Holiday Entertaining Recipes & Tips from RizzoliNovember 15, 2013
From Christopher Steighner, cookbook editor at Rizzoli New York:
Food and drink take center stage during the holidays, beckoning us to gather around the table and reconnect with friends and family. It’s a time to pull out the heirloom china—and the heirloom recipes—when even the least culinary-inclined among us are lured into the kitchen. Here are some of our authors’ favorite recipes to inspire your celebrations.
Author of Picture Perfect Parties
Turkey with Pear Walnut Crispy Bacon Stuffing
Preheat the oven to 350 degrees F.
20 lb. Organic Turkey
*I like using an organic turkey. Not only is it healthier for you, it tastes better and is prepared the same way as a conventional turkey.
2 teaspoons flake salt
¼ cup olive oil
¼ cup chopped fresh rosemary
4 cloves garlic minced
Ingredients for the mirepoux mixture for the bottom of the roaster:
1 carrot diced
2 celery stalks dices
1 yellow onion diced
2 cups turkey stock (I use store bought)
In the bottom of a roasting pan place carrots, celery, onion and stock.
Put a rack into the roasting pan.
Place turkey on the rack
Combine salt, oil, rosemary, and garlic, rub the entire turkey with the mixture, place whole lemon into the cavity of the turkey.
Place in the oven with an aluminum foil tent on the top of the turkey for 4 hours, baste every half hour, remove the tent for the last hour of baking, and bake until meat thermometer reads 150 degrees F.
Pull from the oven and let rest.
*Reserve the mirepoix for the gravy.
Preheat oven to 350 degrees F.
3 links of Italian sausage, out of the casing and crumbled
5 slices of bacon
1 yellow onion chopped
3 cloves of garlic minced
2 stalks of celery chopped
4 tablespoons chopped fresh sage leaves
4 tablespoons chopped rosemary
1 cup toasted walnut halves * toast at 350 for 3- 5 minutes until golden brown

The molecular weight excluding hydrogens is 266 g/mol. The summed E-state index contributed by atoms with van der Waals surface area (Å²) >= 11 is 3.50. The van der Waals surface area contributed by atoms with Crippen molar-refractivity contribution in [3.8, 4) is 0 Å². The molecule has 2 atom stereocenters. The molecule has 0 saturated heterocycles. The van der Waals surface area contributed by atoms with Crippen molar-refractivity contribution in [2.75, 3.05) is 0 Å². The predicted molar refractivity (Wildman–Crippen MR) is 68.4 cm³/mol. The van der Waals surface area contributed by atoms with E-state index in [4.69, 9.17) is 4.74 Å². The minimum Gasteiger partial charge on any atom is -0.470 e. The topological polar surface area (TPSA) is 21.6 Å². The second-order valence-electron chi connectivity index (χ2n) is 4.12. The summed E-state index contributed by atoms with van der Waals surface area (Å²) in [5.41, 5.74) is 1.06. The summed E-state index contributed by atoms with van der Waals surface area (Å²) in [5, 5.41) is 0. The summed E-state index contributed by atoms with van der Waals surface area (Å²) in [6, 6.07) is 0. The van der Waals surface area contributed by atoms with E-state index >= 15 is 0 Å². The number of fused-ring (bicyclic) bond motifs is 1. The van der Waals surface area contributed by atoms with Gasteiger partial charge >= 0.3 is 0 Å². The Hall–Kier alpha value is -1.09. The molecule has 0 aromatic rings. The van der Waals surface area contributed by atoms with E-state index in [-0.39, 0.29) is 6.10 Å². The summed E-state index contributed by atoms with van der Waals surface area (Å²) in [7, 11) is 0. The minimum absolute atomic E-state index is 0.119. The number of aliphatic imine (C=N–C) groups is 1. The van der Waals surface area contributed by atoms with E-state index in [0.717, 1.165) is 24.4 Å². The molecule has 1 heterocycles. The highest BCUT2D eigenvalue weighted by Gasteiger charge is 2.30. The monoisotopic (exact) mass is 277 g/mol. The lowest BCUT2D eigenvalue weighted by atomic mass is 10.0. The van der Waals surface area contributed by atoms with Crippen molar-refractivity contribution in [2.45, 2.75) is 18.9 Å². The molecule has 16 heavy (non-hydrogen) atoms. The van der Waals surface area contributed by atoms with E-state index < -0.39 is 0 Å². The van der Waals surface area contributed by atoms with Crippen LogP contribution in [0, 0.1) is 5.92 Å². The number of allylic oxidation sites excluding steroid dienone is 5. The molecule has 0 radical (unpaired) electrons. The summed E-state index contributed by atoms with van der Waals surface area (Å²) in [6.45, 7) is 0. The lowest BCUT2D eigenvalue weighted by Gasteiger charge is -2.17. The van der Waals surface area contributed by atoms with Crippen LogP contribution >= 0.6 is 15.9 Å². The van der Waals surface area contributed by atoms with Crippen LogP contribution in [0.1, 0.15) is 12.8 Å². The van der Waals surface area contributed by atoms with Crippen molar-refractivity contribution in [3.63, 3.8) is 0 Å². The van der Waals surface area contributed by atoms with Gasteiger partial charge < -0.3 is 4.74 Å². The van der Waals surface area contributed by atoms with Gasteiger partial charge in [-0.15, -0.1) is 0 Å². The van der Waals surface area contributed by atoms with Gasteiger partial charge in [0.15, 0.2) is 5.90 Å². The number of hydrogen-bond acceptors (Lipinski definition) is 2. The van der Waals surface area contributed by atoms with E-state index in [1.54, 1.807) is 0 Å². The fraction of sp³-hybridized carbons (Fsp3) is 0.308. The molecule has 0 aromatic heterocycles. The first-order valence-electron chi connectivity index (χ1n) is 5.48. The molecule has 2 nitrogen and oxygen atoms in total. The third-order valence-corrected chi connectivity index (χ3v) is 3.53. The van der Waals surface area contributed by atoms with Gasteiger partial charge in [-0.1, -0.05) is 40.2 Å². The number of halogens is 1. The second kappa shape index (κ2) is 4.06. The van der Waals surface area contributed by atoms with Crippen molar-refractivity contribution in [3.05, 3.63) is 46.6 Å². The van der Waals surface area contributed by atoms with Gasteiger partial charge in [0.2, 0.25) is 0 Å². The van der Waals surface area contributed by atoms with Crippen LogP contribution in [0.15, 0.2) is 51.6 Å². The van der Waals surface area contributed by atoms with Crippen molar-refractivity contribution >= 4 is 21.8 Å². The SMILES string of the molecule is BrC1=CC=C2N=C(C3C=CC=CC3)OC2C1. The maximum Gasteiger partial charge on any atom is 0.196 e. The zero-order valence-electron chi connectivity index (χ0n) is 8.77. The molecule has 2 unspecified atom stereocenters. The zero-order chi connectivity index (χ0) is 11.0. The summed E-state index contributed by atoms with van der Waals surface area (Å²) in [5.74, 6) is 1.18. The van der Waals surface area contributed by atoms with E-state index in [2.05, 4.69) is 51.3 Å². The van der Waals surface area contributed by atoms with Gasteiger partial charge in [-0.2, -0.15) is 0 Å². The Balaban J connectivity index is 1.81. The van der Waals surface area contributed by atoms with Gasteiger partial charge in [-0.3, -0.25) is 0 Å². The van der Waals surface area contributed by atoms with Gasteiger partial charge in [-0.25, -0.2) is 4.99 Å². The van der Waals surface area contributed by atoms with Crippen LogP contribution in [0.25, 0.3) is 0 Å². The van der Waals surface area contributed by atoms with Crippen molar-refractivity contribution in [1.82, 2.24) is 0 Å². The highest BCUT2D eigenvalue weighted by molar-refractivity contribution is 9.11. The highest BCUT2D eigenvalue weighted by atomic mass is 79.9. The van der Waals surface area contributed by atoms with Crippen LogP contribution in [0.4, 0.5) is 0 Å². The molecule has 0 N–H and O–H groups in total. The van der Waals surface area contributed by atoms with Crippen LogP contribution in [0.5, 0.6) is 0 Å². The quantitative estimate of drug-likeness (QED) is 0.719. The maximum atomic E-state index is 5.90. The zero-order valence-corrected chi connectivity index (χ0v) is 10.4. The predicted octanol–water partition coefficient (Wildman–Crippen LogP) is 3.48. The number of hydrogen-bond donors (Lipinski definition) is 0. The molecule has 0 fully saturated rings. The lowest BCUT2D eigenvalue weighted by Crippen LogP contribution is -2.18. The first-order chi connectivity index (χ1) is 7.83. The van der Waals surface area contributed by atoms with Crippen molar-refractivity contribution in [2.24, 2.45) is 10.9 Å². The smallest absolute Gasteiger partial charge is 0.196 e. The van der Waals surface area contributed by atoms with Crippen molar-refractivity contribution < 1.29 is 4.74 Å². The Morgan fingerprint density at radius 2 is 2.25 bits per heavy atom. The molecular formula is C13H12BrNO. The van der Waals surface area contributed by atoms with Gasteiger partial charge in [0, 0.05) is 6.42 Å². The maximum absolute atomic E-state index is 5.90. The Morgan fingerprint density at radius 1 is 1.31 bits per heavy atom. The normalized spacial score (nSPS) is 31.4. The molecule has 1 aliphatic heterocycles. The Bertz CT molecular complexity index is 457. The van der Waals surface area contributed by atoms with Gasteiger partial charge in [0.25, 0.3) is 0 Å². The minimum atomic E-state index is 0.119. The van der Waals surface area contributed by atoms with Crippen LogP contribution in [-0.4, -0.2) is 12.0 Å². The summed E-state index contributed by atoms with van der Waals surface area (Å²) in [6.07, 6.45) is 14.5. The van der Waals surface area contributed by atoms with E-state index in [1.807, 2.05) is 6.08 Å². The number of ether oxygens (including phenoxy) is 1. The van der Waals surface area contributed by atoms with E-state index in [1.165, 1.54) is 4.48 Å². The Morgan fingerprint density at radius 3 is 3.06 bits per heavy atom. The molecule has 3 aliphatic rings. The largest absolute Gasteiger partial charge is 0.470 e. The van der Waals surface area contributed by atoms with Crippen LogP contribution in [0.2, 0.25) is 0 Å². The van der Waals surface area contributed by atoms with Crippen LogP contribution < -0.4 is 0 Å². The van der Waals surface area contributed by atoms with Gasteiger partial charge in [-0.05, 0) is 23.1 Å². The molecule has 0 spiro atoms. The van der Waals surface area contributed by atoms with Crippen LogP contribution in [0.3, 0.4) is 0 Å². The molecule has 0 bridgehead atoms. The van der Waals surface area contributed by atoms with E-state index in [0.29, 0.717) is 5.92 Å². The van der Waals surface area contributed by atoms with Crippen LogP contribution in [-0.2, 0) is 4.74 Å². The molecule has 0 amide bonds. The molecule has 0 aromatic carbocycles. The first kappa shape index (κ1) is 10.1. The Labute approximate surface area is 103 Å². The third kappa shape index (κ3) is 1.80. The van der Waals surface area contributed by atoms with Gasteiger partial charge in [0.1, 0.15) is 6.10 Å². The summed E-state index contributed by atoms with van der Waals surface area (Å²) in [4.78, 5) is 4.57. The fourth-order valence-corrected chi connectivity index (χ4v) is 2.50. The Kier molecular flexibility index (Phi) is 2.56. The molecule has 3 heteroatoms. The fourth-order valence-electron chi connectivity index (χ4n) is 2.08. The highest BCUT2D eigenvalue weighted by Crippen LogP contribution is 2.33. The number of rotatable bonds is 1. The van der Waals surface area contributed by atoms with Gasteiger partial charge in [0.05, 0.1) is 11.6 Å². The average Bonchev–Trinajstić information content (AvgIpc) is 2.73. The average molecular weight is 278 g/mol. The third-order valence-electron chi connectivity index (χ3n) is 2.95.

3 pears cored and cubed
1 loaf of country bread cubed
3 cups of turkey stock
Sauté sausage in a pan drain and set aside.
In a large sauté pan, cook bacon until crispy, drain and set aside. Reserving about a 1/4 cup of the bacon drippings in the pan (discard the rest) sauté the onion, garlic and celery in the bacon drippings, when translucent, add the cooked and crumbled sausage and sage and rosemary toasted walnuts, pears remove from heat.
In a large bowl place the bread cubes and the turkey stock, add the mixture from the sauté pan, and crumble the bacon into the bread bowl combine thoroughly.
Pour the stuffing into a casserole dish. Set aside until ready to bake.
Bake for 30 minutes in a 350 degree oven, serve warm.
2 cups turkey stock
2 tablespoons corn starch
Place the mirepoix into a saucepan remove any fat from the top layer of the mirepoix, heat, and add turkey stock, and warm.
In a small bowl place cornstarch, add 3 tablespoons of the warm mixture to the cornstarch, mix with a small spoon until a past forms.
Add the paste to the gravy mixture to thicken. Stir until reduced.
Remove from heat and strain into a bowl.
Serve on the side with Turkey and stuffing.
Green Beans with Crispy Shallots and Mushrooms
1/4 cup plus 3 tablespoons olive oil, divided
3 shallots, thinly sliced
1 1/2 pounds haricot vert (green) beans, washed
8 ounces brown mushrooms, sliced
1 teaspoon salt